SECUCITIES ROMANIAN CHILDREN
Profiles and the journeys of young homeless Romanians in Europe
For some years, many young homeless people coming from a whole range of countries have found themselves wandering the streets of European cities. The majority of these minors are in precarious situations and need help and support from institutions and associations. What follows is a typology of homeless foreign minors in France, as proposed by Angelina Etiemble (see the complete intervention document (in French):
- “exiles”. They come from regions ravaged by conflict. Their parents have often been killed. Some of them will come via refugee camps, others collected by religious groups of humanitarian organisations
- the “exploited”. Those in the hands of human traffickers. Children are smuggled for prostitution, as a way to transport drugs or as accessories to crime
- “runaways”. Those who have run away from home due to family arguments or mistreatment
- The “homeless”. They are already homeless in their home country and decide to try their luck in a richer country
- “Economic migrants”. They leave their country in order to escape poverty, and go abroad to work and send money to their family. In some cases, children are sent to study or learn a profession, with the parents spending all of their money on their child’s trip.
Other countries stick to the notion of unaccompanied minors as referred to by the Council of Europe’s Resolution of 26 June 1997: “citizens of developing countries aged under eighteen who enter member states without being accompanied by an adult who is responsible for them, legally or practically, and who effectively have no one to care for them.”
SecuCities Romanian Children: the first step to creating a network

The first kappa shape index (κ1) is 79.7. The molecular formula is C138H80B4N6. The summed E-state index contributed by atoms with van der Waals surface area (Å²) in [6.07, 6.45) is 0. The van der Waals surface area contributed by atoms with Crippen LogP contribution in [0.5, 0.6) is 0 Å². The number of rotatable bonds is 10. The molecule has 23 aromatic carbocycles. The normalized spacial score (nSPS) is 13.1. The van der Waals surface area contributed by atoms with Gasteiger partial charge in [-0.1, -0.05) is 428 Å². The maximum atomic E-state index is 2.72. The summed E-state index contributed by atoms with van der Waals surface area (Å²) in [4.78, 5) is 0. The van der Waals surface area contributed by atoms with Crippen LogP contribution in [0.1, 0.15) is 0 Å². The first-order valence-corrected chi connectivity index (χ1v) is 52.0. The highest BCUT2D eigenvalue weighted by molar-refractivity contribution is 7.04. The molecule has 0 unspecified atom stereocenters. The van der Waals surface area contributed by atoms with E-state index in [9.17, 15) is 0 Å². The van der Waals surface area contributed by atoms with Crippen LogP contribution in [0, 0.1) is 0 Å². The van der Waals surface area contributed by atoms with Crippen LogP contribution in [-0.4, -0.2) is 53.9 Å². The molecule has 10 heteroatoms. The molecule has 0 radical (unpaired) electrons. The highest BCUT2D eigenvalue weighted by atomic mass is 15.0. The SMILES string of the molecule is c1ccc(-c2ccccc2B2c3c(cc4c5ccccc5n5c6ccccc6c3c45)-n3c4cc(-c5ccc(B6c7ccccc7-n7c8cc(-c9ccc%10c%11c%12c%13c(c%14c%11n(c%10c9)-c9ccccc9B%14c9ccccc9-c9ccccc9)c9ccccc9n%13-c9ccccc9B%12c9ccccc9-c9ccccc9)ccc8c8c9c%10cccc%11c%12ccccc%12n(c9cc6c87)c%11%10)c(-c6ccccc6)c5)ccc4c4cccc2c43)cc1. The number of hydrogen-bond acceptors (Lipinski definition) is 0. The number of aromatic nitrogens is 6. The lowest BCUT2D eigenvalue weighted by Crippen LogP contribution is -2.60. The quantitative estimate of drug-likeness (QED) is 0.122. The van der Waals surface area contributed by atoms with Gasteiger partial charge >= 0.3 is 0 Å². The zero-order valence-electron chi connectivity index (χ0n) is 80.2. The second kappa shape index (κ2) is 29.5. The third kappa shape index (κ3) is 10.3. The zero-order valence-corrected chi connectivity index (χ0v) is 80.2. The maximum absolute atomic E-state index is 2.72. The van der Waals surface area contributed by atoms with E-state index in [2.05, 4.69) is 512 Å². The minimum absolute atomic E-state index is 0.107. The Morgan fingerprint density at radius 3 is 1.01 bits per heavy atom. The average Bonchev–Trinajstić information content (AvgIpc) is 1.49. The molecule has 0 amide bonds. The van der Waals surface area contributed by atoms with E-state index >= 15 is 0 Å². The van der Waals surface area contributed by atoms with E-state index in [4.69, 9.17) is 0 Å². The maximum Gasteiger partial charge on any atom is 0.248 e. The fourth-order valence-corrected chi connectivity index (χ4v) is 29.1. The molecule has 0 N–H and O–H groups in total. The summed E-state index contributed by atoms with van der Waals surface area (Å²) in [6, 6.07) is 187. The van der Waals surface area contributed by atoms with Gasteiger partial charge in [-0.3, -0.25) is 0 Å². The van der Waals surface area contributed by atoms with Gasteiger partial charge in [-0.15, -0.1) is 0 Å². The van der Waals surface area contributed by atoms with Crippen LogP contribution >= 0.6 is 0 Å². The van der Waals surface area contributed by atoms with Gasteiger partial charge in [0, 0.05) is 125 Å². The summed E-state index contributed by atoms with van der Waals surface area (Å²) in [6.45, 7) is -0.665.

The ultimate aim is to create continuity throughout the EU while at the same time organising a network of cities to observe the movement of these young people, through developing links with the towns and regions from where they come in order to prepare for returning the children there and in order to put into practice the best preventive measures.
In order to achieve this, the project looks into ways of coming into close contact with the young homeless people within the work methods and through those in contact with the minors (social workers, NGOs, youth courts, the police).
This contact in the long term will allow the formation of a European Child Protection Status.
It will also allow Romanian professionals to be supported as they make contact with the young homeless people. If there are no people to formally direct exchanges of information, such transfers can still take place between people involved on the local level.
Two work seminars, gathering together cities, youth court magistrates, Romanian, French and Italian social workers, as well as NGO specialists, have been organised in order to promote this contact. (See the programmes of the Paris seminar, September 2003 and of the Bucharest seminar, January 2004).
These have allowed analysis of the phenomenon to be shared, for work and intervention methods to be exchanged, and for a reflection on the introduction of a common policy to be initiated.
The following questions have been raised:
Collecting and sharing information
How are homeless young people found?
How is information transmitted?
What is the legislation regarding homeless young people in the three countries, and what are the similarities and differences?
What coherence is there between the legislation and its implementation?
Taking care of the minors (psychological and economic support)
Is there a collaboration between the justice and political institutions and the associations?
Best practices and new tools
The partnership’s methodology
Recommendations to strengthen the link between the cities, the associations and the authorities.
How can they work together?
Hereinafter the presentations of the project’s partners and how they intervene:
City of Paris (France)
City of Marseille (France)
City of Bologna (Italy): Legal aspects , Initial response measures , Child Protection (in Italian)
Association Française Magistrats Jeunesse (France)
Tribunal pour enfants de Paris (France)
Association Jean Valjean (Romania) National Authority for Child Protection and Adoption (Romania)
See also how the Département de Seine St Denis (France) intervened and the observations of Angelina Etiemble, a researcher who participated. (Both in French)
This project, supported by the European Commission (STOP programme) took place between June 2003 and April 2004.